c[ai, yi] = c_max
V[ai, yi] = u(c_max)/(1 - β)
end
end

# Corresponding initial policy function is all zeros
ap = zeros(Na, Ny)

return Household(β, y_chain, r, w, amax, Na, curv, a_grid, y_grid, ay_grid, ayi_grid, Ny, V, ap, c)

end

Out[4]:
Household

Notable features:

• All inputs (parameters) are optional, with the given defaults
• The asset grid is designed with more points closer to the borrowing constraint. In models with incomplete markets and a borrowing constraint, we expect there to be more curvature in this area. We want to have better precision in places where the policy is not as close to linear.
• The initial guess used for the value function is the present discounted value of consuming the maximum posible amount in the given state forever. In principle any guess should work, but this is a good one because it gives the value function the right shape.

### Applying the Bellman Operator¶

We need to be able to compute the right-hand side of the Bellman equation:

$$V(a, y) = \max_{c, a'} u(c) + \beta \displaystyle \sum_{y' \in Y} \Pi(y' | y) V(a', y')$$

subject to \begin{align*} c + a' &\leq (1 + r) a + w y \\ c &\geq 0 \\ a &\geq 0 \end{align*}

For every grid point, we need to be able to compute this maximum (we will eliminate $c$ using the budget constraint and maximize over $a'$). This will involve using an optimization package. Because the optimal asset policy will not necessarily be on the grid, we need to be able to evaluate our guess for the value function at points off this grid. This will involve using an interpolation package.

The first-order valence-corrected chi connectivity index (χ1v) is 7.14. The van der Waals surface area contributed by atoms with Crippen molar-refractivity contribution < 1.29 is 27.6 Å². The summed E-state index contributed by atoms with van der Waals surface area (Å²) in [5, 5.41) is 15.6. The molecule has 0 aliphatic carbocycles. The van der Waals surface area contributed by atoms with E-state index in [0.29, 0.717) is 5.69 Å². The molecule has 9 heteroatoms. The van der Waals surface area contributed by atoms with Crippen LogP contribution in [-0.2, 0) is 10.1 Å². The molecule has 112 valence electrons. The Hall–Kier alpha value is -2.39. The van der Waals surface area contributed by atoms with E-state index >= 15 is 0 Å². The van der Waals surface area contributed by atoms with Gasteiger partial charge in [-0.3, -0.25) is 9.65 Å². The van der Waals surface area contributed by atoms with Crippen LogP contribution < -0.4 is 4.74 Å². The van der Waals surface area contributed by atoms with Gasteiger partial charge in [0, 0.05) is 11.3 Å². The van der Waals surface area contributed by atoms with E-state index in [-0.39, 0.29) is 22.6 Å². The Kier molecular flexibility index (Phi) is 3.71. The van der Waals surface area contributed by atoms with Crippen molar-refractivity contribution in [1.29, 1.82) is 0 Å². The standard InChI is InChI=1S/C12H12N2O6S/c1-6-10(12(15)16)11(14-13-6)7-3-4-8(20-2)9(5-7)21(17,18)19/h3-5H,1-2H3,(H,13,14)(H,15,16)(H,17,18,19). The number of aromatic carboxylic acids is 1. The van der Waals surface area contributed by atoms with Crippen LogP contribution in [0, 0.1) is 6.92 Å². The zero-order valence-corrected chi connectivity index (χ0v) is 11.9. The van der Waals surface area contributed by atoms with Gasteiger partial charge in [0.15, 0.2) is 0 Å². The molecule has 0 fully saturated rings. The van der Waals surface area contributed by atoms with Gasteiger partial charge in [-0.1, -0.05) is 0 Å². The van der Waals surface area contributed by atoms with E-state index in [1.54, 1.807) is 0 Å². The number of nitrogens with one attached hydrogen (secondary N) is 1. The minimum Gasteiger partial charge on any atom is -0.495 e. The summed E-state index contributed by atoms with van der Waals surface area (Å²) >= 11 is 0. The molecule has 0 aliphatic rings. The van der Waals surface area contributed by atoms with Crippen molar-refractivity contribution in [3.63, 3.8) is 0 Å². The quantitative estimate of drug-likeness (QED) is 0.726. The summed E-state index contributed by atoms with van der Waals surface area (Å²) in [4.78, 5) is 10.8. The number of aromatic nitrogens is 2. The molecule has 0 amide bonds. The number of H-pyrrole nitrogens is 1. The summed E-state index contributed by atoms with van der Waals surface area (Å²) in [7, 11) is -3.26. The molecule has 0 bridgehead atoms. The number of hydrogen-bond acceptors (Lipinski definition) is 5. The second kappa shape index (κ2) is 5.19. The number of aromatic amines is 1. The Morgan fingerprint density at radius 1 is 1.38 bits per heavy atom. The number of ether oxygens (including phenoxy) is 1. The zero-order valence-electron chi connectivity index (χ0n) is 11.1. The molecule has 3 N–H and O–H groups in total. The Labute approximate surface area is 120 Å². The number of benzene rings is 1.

Let's start off by writing a function to compute the flow value and continuation value given the indices of a set of states, ai and yi, and a choice for tomorrow's asset level, ap.

In [5]:
function value(h::Household, itp_V::Interpolations.GriddedInterpolation,
ap::Float64, ai::Int64, yi::Int64)

# Interpolate value function at a', for each possible income level
Vp = zeros(h.Ny)
for yii = 1:h.Ny
Vp[yii] = itp_V[ap, yii]
end

# Take expectations
continuation = h.β*dot(h.y_chain.p[yi, :], Vp)

# Compute today's consumption and utility
c = budget_constraint(h.a_grid[ai], ap, h.y_grid[yi], h)
flow = u(c)

RHS = flow + continuation   # This is what we want to maximize
return RHS

end

Out[5]:
value (generic function with 1 method)
• The argument itp_V is an interpolation object that contains all the information necessary for interpolating the value function. We will show how it's created later, but the expression itp_V[ap, yii] returns the interpolated value at asset level ap and income index yii.